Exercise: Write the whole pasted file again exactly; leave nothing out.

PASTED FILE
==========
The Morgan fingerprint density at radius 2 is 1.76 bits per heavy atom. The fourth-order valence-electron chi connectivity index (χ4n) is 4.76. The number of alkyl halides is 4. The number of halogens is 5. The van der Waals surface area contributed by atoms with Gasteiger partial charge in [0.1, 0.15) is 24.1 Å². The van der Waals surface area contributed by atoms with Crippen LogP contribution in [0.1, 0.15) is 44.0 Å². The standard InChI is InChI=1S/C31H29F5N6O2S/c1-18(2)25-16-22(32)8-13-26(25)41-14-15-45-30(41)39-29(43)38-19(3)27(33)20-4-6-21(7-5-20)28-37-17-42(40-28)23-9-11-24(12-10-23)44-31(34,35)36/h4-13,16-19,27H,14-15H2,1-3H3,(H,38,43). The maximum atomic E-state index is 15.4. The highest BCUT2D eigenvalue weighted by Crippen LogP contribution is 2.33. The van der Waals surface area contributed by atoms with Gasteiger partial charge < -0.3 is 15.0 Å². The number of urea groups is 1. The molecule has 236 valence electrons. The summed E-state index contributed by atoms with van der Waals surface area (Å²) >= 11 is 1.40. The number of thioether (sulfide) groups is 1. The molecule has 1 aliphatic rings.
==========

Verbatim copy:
The Morgan fingerprint density at radius 2 is 1.76 bits per heavy atom. The fourth-order valence-electron chi connectivity index (χ4n) is 4.76. The number of alkyl halides is 4. The number of halogens is 5. The van der Waals surface area contributed by atoms with Gasteiger partial charge in [0.1, 0.15) is 24.1 Å². The van der Waals surface area contributed by atoms with Crippen LogP contribution in [0.1, 0.15) is 44.0 Å². The standard InChI is InChI=1S/C31H29F5N6O2S/c1-18(2)25-16-22(32)8-13-26(25)41-14-15-45-30(41)39-29(43)38-19(3)27(33)20-4-6-21(7-5-20)28-37-17-42(40-28)23-9-11-24(12-10-23)44-31(34,35)36/h4-13,16-19,27H,14-15H2,1-3H3,(H,38,43). The maximum atomic E-state index is 15.4. The highest BCUT2D eigenvalue weighted by Crippen LogP contribution is 2.33. The van der Waals surface area contributed by atoms with Gasteiger partial charge < -0.3 is 15.0 Å². The number of urea groups is 1. The molecule has 236 valence electrons. The summed E-state index contributed by atoms with van der Waals surface area (Å²) >= 11 is 1.40. The number of thioether (sulfide) groups is 1. The molecule has 1 aliphatic rings.